This morning I Stumbled a post on the Travels with Children blog; it’s a fairly negative review of the Crayola Factory in Easton, Pennsylvania.
Author Linda didn’t feel that the place met her expectations for a creative experience for her kids. There was no “wild blogger” ranting or digital spittle – she was simply disappointed in what visitors get there for their money and time.
Since she linked to the Crayola establishment (they should see that by monitoring inbound links/backlinks) and wrote about them as “Crayola Factory in Easton, Pennsylvania” (which any decent Google Alert should catch) I would expect a sharp PR/marketing person from the company to check out the post and leave a comment.
You know, at least something along the lines of “We’re sorry you were disappointed, we’ll take your ideas into consideration, we have a facility redesign in the works, blah blah.”
Figure the odds that anyone actually does that.
A quick glance would show anyone that Linda’s blog isn’t the home of some pajama’d nutcase. She has active and engaged readers who are interested in her family travel topic.
The business communications world often still doesn’t get it, so the review will probably sit there, unanswered.
To me, that’s a lost opportunity for Crayola to reach out to customers and possibly turn a negative impression into a positive one.
@Vera – Well, thanks, but it’s so much easier to get another blog going after you already have others up and running. 🙂
@Dominique – Thanks, Dominique, those are great examples of why interaction on any blog post, positive OR negative, just makes good business communications sense.
Hi Sheila. I think you are going to get more first day views than I got in my first week at A Traveler’s Library. (48) Lovely ideas here, and I like, the calm, cool, theme, too. Best wishes,
I once did a story about the Detroit Symphony Orchestra on Midwest Guest.
I mentioned a special discount and other DSO initiatives to expand their audience by attracting some younger concert goers. One of my readers, a college student, commented that she’d love to go to the symphony and that the discount sounded interesting. Then a PR person from the DSO showed up to comment, thanking me for the story and encouraging my young commenter to attend a special kick-off event for the discount program. So, someone at the DSO “gets” it.
My post about a big University of Michigan Art Museum event ended up with a nice mention in a listing of press coverage sent out to museum supporters by the museum director (I found it by following a link when I was checking to see where some of my traffic came in from that particular day). Again, someone at the UMMA apparently monitors Web mentions as you suggest.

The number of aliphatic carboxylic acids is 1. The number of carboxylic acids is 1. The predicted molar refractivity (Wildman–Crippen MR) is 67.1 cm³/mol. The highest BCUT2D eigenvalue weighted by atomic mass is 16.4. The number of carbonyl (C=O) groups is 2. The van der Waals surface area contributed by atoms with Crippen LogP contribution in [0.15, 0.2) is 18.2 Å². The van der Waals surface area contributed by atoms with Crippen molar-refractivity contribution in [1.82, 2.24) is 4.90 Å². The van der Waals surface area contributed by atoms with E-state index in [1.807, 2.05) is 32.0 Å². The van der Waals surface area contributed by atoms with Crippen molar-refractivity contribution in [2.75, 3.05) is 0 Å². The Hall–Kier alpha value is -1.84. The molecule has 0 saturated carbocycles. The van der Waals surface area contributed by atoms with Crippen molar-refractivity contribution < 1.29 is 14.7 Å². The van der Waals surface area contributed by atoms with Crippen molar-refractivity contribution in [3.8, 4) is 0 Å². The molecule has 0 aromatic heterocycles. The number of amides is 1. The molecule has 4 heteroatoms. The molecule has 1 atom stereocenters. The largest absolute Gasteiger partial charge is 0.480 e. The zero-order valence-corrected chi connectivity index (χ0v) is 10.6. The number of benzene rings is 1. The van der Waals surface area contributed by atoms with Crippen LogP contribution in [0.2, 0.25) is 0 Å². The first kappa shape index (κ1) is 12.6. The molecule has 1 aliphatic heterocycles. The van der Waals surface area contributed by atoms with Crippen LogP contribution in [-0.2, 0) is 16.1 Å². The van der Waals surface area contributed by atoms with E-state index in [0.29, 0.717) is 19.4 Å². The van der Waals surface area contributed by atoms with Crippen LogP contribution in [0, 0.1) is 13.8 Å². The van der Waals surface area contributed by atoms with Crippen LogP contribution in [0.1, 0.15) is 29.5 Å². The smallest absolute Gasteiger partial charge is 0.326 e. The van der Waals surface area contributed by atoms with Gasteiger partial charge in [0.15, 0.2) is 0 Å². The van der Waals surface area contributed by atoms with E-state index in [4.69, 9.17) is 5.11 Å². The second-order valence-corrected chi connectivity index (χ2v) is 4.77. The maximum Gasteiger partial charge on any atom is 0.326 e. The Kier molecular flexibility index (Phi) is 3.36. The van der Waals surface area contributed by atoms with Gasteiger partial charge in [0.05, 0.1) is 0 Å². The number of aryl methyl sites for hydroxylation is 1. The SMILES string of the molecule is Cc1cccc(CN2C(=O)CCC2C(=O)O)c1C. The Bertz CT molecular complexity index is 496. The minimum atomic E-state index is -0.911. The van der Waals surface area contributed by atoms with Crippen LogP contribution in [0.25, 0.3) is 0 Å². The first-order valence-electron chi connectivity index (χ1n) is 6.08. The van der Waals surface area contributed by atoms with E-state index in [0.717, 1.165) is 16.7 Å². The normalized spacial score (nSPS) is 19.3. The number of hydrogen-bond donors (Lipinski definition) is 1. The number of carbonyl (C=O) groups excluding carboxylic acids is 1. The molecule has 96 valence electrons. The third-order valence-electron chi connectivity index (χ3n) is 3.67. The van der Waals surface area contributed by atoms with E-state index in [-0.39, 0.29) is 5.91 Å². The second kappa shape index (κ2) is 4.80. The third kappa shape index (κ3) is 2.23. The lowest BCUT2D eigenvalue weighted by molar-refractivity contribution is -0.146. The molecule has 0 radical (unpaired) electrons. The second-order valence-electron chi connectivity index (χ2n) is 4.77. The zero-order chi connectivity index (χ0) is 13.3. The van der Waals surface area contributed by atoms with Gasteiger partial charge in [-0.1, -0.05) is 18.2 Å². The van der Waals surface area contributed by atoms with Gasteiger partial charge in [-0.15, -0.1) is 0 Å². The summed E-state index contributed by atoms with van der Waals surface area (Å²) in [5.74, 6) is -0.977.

Both of my posts were positive stories, but I think it is also a good idea for PR folks to acknowledge positive press and even interact with bloggers and their readers to answer questions and amplify information from the original post.
I took the time to fill out the on-line survey that the hotel sent out after my stay noting my negative experience. When they didn’t bother to respond, I posted a very negative review of Circus Circus on a lodging site where I write. Still no response. Amazing.
Here’s the Budget Lodging Gone Bad, Circus Circus review,
I have had a few negative reviews on my blog and actually have had the companies contact me to try to make it better or at least ask for more specifics. Not all reply, but some do.
I just like reading things you write 🙂
I’d love to get some negative comments, just to get some. Ha.
Hey Robyn, Nancy, Dominique, pen4hire!
Honestly, I appreciate the advice here. I get lots of negative feedback on my other channels. It’s good to have a thought out ahead attitude.
Interesting post. I do agree with you, a PR should and must respond/comment on any blog post concerning their brand, be it negative or positive. I do my best to do so in my capacity, Google Alerts can only go so far sometimes but constant monitoring is necessary. Look forward to more posts 🙂
Thanks & regards,